Teen Wolf movie: A regretful redo of season 3

Rating: 2 out of 5.

Scott McCall (Tyler Posey) returns to the world of Teen Wolf in MTV and MGM’s newly produced movie. As a full moon rises in Beacon Hills, a terrifying and familiar evil has appeared. Wolves are howling once again, summoning the McCall pack that is made up of banshees, werecoyotes, hellhounds, kitsunes, and other shapeshifters. No longer a teenager, alpha Scott McCall tries to gather new allies and reunite his trusted friends to fight back against what could be the most powerful and deadliest enemy they have ever faced, all while confronting their past losses.  

Written by Jeff Davis and directed by Russell Mulcahy, Teen Wolf: the Movie doesn’t necessarily feel like a movie, more of a follow-up to the third season of the show. With Allison Argent (Crystal Reed) back from the dead, Scott and Lydia Martin (Holland Roden) return to Beacon Hills to discover the truth about Allison. Joining them on this task are Chris Argent (JR Bourne), Jackson Whittemore (Colton Haynes) and Dr Alan Deaton (Seth Gilliam).

TEEN WOLF: THE MOVIE –Crystal Reed as Allison Argent in TEEN WOLF: THE MOVIE streaming on Paramount+. Photo: Matt MIller/MTV Entertainment ©2022 PARAMOUNT GLOBAL. All Rights Reserved.

Teen Wolf: The Movie certainly has the run time of a feature film. With the many plot points, it feels more like an overextended episode with too many plots all fighting to be the focus. From too many characters added into the movie just for the sake of nostalgia, to many plots fighting to be the focus, it is a bit of a mess that lacks direction.

For many fans of the TV series, season 3 of Teen Wolf was probably the strongest of the series. It introduced new creatures such as the nogitsune, kitsune, and werecoyotes. Davis must have recognized this fact as the movie felt more of a follow-up to series 3 than something that could stand on its own. Unfortunately, without Stiles Stilinski (Dylan O’Brien) the movie loses something brilliant that O’Brien brought to the Teen Wolf world that the writers have clearly tried to copy with Allison Argent and quite blatantly, new character Eli Hale (Vince Mattis).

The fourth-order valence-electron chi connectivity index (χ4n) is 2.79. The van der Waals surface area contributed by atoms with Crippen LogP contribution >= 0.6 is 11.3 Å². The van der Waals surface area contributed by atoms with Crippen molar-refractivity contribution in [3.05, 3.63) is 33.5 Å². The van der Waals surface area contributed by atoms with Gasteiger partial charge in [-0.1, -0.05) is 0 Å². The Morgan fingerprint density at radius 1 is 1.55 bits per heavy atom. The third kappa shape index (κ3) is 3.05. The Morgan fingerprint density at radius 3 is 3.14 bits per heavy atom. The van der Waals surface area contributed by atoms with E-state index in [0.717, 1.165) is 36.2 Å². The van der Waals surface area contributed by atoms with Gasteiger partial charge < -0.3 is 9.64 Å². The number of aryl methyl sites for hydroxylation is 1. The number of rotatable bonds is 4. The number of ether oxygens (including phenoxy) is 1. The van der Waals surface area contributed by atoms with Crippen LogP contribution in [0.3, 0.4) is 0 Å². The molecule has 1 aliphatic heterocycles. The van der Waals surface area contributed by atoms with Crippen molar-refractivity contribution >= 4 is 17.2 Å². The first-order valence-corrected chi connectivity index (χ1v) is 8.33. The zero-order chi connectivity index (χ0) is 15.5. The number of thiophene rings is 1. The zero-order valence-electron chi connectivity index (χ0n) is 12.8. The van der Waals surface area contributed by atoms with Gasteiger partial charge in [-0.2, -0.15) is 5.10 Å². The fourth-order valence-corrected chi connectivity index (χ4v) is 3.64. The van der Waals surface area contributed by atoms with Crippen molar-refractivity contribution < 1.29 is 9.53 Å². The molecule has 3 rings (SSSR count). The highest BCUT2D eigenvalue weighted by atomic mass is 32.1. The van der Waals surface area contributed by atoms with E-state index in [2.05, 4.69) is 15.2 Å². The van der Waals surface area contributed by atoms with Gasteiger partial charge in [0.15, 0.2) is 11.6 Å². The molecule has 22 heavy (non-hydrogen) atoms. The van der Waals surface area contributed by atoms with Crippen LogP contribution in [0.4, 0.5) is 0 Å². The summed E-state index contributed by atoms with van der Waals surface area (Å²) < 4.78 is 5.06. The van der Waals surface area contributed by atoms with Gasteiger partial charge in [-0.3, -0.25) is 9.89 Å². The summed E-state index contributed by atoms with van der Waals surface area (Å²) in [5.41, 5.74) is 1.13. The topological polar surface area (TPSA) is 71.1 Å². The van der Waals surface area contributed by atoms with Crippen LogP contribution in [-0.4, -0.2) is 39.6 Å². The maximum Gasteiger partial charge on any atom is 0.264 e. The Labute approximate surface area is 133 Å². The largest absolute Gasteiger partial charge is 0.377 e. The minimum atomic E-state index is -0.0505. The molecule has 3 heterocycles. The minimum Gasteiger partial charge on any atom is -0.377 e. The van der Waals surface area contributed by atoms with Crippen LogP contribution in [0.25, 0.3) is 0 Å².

Eli Hale is introduced as Derek Hale’s (Tyler Hoechlin), son, a werewolf who can’t seem to transform, though he does his best in trying to transform into Stiles. Rather than creating a brand-new character, the writers have tried to replace Stiles with an almost identical copy in the form of Eli Hale. From everything down to the hand gestures to the love of a certain jeep, viewers may just question why Davis didn’t allow Mattis to make his own character instead of impersonating a fan favourite. Unfortunately, Mattis doesn’t have the best comedic timing, nor does he deliver the sarcastic and comedic lines as well as O’Brien could, but the writers still tried to force this aspect into the movie.

Just like the rest of the fans of the series, I was excited to watch Teen Wolf: the Movie, but unfortunately, Davis and co didn’t seem to understand that they aren’t writing or producing a TV show anymore. When some scenes of the movie ends, it’s glaringly obvious that this was written for a series instead of a movie. From choppy editing to scenes that feel random and misplaced, Teen Wolf: the Movie may have been better as a series, giving characters such as Liam Dunbar (Dylan Sprayberry) and Hikari (Amy L Workman) more of a leading role, instead of being brushed to the side for the sake of too many plots and plot twists.